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Final Word: Good riddance, Donald Sterling

OK, so Donald Sterling is banned for life. Is it enough?

Not according to the NAACP.

The NAACP wants a meeting with Adam Silver, the new NBA commissioner (who, by the way, hit it out of the park at his Sterling press conference) to ensure that "Sterling remains an anomaly among the owners and executives in the league."

Well, of course he is.

I mean, he is, RIGHT?

There were whispers for a long time about Sterling, but let's face it, being "rumored" to be a racist may be unsavory, but it's tough to act on.

As Silver said Tuesday, once the nauseating recordings of Sterling were made public, it was obvious that the NBA had to act, and it did. To virtually take the the owner's building keys away is a powerful statement.

By banning Sterling for life from practices, games and all official team activities, the NBA takes away not only Sterling's product that he has grown and cultivated, but a good bit of his identity, too. And his swagger.

It remains to be seen if Sterling cares.

For a lot of sports owners, running the show is paramount, making money is secondary but remember, this owner made most of his money in real estate.

If people of color are truly so unsavory to Donald Sterling, why would he get into a business that is predominantly made up of black athletes? Who knows? Perhaps the fact that the league was whiter in 1981 when Sterling bought the Clips for $12.5 million was part of the reason. No matter.

The NBA decided, rightly so, that it won't deal with racists.

Sports teams don't grow on trees, and they're not free. Owners of such teams are also not likely to be primarily humanitarian but we should also expect that in public AND in private, owners know that there's no place for comments or feelings like Sterling's.

He is an anomaly, and if you think for a minute, any NBA owner will be caught making statements like his, you don't know much about this club.

The NAACP, by the way, might not be the best at sniffing out such discrimination. The group has given Mr. Sterling numerous awards.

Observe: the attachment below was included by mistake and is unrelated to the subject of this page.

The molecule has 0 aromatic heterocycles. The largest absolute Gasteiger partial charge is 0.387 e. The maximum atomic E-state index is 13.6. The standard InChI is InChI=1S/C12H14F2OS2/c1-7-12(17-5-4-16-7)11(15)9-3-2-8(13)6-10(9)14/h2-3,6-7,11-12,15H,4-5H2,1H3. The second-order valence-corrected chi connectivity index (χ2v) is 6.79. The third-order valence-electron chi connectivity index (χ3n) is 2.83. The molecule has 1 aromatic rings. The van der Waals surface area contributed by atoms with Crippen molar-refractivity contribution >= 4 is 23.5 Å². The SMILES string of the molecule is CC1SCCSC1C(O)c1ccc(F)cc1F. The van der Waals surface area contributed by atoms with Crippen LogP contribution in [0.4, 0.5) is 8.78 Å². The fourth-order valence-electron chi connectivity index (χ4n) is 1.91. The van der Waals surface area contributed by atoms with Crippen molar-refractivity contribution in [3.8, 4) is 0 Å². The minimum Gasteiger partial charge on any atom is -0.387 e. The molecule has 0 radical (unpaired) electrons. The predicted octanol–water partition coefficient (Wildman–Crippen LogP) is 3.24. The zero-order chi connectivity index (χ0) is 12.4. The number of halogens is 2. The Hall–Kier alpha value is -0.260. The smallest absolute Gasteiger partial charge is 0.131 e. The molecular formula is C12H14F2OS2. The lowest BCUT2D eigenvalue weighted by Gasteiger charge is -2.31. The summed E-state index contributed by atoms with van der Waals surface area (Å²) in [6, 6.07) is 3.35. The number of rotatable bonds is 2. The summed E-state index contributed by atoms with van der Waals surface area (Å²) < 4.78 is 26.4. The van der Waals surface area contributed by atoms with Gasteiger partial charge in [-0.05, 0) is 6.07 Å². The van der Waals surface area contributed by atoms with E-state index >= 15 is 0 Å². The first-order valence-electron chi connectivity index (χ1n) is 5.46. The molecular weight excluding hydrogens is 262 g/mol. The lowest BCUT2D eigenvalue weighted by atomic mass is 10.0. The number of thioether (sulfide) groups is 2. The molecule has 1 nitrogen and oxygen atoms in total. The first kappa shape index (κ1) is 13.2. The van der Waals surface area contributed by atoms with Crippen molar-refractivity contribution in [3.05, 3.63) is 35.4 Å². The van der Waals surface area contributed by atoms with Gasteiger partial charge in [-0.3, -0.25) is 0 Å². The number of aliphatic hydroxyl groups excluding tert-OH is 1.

Yep. He was named its Humanitarian of the Year in 2008 and received the President's Award in 2009. Why? Because he wrote the organization a check, of course.

If the NAACP is looking for more racists, the members might want to start at their annual awards dinner.

About the Author

Karie Dozer is host of Arizona's Noon News.

She has been an on-air personality nearly continually since her college days. She loves radio because it is intelligent, immediate and almost always available.

She is the youngest of nine children from a Midwestern Catholic family where she learned to be heard, fight for a place at the table and find humor in almost everything. She was hired as a news intern while a senior at ASU's Cronkite School, and found that covering human stories like the OJ Simpson white Bronco chase and the 1992-93 Phoenix Suns was too much fun to pass up.

She loved life in the newsroom with all the action and crazy personalities to go with it. She anchored and covered some sports too, until politics dragged her away. She served as press secretary for Arizona's Attorney General Grant Woods for a five-year stint before jumping back to radio on a part-time basis. Three years ago she got back in the biz on a more regular basis as a midday host on what is now KTAR News. She has a passion for the breaking news of the moment, education, local politics, great food, sports and fitness. She has trouble turning down a good argument, a good book or a good glass of wine.

In her spare time she takes care of her boys, (husband Rich, son Jack, and yellow lab Buddy,) and bakes awesome chocolate chip cookies. She enjoys the quality of life the Valley offers her family and the natural beauty of Arizona. Her favorite places are golf courses, her own kitchen, the city of Flagstaff, and wherever her family is.

She considers herself lucky to work with the amazingly talented people of KTAR radio.


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